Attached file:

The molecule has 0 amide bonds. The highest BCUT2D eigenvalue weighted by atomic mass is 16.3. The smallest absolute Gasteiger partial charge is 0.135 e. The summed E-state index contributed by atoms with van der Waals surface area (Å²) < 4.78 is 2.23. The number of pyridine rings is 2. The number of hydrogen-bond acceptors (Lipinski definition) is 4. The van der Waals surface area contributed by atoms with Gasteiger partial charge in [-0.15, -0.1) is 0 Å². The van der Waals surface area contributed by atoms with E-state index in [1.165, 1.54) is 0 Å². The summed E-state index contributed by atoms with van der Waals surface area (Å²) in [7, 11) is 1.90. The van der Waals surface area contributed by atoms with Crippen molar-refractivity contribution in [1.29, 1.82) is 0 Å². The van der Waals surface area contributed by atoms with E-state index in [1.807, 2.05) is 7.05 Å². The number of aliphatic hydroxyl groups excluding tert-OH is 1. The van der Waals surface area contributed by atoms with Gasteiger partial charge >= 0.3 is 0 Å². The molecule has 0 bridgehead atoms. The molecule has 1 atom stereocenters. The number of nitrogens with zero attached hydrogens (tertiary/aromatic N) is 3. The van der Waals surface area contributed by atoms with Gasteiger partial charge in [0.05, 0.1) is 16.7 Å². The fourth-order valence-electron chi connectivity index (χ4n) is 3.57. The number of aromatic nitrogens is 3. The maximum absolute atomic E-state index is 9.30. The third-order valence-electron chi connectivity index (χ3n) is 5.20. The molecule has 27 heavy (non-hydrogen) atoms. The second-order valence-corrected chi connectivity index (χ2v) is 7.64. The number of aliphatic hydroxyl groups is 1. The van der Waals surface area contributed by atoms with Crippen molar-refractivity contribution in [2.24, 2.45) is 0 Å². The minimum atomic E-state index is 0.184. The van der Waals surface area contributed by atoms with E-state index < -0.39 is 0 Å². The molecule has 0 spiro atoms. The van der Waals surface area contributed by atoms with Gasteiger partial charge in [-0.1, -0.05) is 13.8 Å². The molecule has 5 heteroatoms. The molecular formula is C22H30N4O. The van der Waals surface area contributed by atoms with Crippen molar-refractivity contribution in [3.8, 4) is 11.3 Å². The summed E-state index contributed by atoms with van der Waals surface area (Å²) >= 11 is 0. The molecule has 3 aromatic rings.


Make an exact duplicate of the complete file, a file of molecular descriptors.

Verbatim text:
The molecule has 0 amide bonds. The highest BCUT2D eigenvalue weighted by atomic mass is 16.3. The smallest absolute Gasteiger partial charge is 0.135 e. The summed E-state index contributed by atoms with van der Waals surface area (Å²) < 4.78 is 2.23. The number of pyridine rings is 2. The number of hydrogen-bond acceptors (Lipinski definition) is 4. The van der Waals surface area contributed by atoms with Gasteiger partial charge in [-0.15, -0.1) is 0 Å². The van der Waals surface area contributed by atoms with E-state index in [1.165, 1.54) is 0 Å². The summed E-state index contributed by atoms with van der Waals surface area (Å²) in [7, 11) is 1.90. The van der Waals surface area contributed by atoms with Crippen molar-refractivity contribution in [1.29, 1.82) is 0 Å². The van der Waals surface area contributed by atoms with E-state index in [1.807, 2.05) is 7.05 Å². The number of aliphatic hydroxyl groups excluding tert-OH is 1. The van der Waals surface area contributed by atoms with Gasteiger partial charge >= 0.3 is 0 Å². The molecule has 0 bridgehead atoms. The molecule has 1 atom stereocenters. The number of nitrogens with zero attached hydrogens (tertiary/aromatic N) is 3. The van der Waals surface area contributed by atoms with Gasteiger partial charge in [0.05, 0.1) is 16.7 Å². The fourth-order valence-electron chi connectivity index (χ4n) is 3.57. The number of aromatic nitrogens is 3. The maximum absolute atomic E-state index is 9.30. The third-order valence-electron chi connectivity index (χ3n) is 5.20. The molecule has 27 heavy (non-hydrogen) atoms. The second-order valence-corrected chi connectivity index (χ2v) is 7.64. The number of aliphatic hydroxyl groups is 1. The van der Waals surface area contributed by atoms with Crippen molar-refractivity contribution in [2.24, 2.45) is 0 Å². The minimum atomic E-state index is 0.184. The van der Waals surface area contributed by atoms with E-state index < -0.39 is 0 Å². The molecule has 0 spiro atoms. The van der Waals surface area contributed by atoms with Gasteiger partial charge in [-0.1, -0.05) is 13.8 Å². The molecule has 5 heteroatoms. The molecular formula is C22H30N4O. The van der Waals surface area contributed by atoms with Crippen molar-refractivity contribution in [3.8, 4) is 11.3 Å². The summed E-state index contributed by atoms with van der Waals surface area (Å²) >= 11 is 0. The molecule has 3 aromatic rings.